Edward Quillinan

Anonymous, Obituary in Gentleman's Magazine NS 36 (October 1851) 438.

July 8. At Loughrigg Holm, Rydal, Westmorland, aged 60, Edward Quillinan, esq.

In early life Mr. Quillinan was a Lieutenant in the 3rd Dragoon Guards. When quartered in garrison at Canterbury he distinguished himself by his literary effusions. An elegant and piquant satire, entitled Ball-Room Votaries, was understood to be his production, and he conducted and was a principal contributor to a local periodical entitled The Whim. His poetic talents introduced him to the friendship of Sir Egerton Brydges, then residing at Lee Priory, and in 1817 he married Jemima-Anne-Deborah, second daughter of the literary baronet. This lady's death in 1822 was occasioned by a lamentable accident, her clothes having caught fire in her own apartment.

While residing at Lee Priory, many of Mr. Quillinan's poetical productions were printed at the private press there established. Two of these were, Dunluce Castle, 1814; and The Sacrifice of Isaby, 1816. Another of his poems, Monthermer, was published in 1815.

About the year 1823, the poet Wordsworth visited Sir Egerton Brydges, which led to an acquaintance between the two families, and subsequently Mr. Quillinan married the only daughter of the great poet of the Lakes. This lady also died just four years before him, on the 9th July, 1847. She had published shortly before a Journal of a Few Month's Residence in Portugal, &c. At the time of Mr. Wordsworth's decease some extracts were published from Mr. Quillinan's journal, descriptive of the bard's last moments. The only prose volume from his pen is one entitled, The Conspirators; or, the Romance of Military Life, in a three volumes octavo, embodying the writer's recollections of the Peninsular War.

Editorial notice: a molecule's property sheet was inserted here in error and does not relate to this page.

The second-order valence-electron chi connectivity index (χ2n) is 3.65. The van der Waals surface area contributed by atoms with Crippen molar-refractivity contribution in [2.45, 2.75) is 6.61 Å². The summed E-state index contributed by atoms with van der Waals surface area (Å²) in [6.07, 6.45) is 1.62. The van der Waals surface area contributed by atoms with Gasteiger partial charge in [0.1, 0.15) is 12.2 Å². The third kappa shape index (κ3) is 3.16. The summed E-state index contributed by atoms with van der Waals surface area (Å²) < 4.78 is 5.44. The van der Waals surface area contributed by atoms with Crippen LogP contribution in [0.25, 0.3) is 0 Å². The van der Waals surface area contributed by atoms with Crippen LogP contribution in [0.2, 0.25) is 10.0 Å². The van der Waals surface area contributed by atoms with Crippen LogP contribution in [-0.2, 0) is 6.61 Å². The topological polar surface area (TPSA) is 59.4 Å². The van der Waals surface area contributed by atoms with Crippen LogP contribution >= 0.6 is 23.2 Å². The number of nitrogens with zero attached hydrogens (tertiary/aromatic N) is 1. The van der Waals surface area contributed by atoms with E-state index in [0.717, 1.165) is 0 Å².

Mr. Quillinan was an accomplished scholar, more especially in Portuguese literature, and was a critical writer of no mean ability. Precision of style and pungency of remark, wholly untinctured by ill-nature, characterised the compositions which he now and then contributed to the periodical press. He had for many years past taken up his abode in the beautiful valley between Ambleside and Rydal, near the residence of the late Mr. Wordsworth, in whose recently published biography will be found frequent and honourable mention of his name. His death, which took place after a severe illness of only a few days' duration, has renewed the gloom which the death of his father-in-law, little more than a year ago, cast over the district. His remains were interred in Grassmere church, in that romantic and grief-hallowed spot where repose the remains of Mr. Wordsworth and his daughter.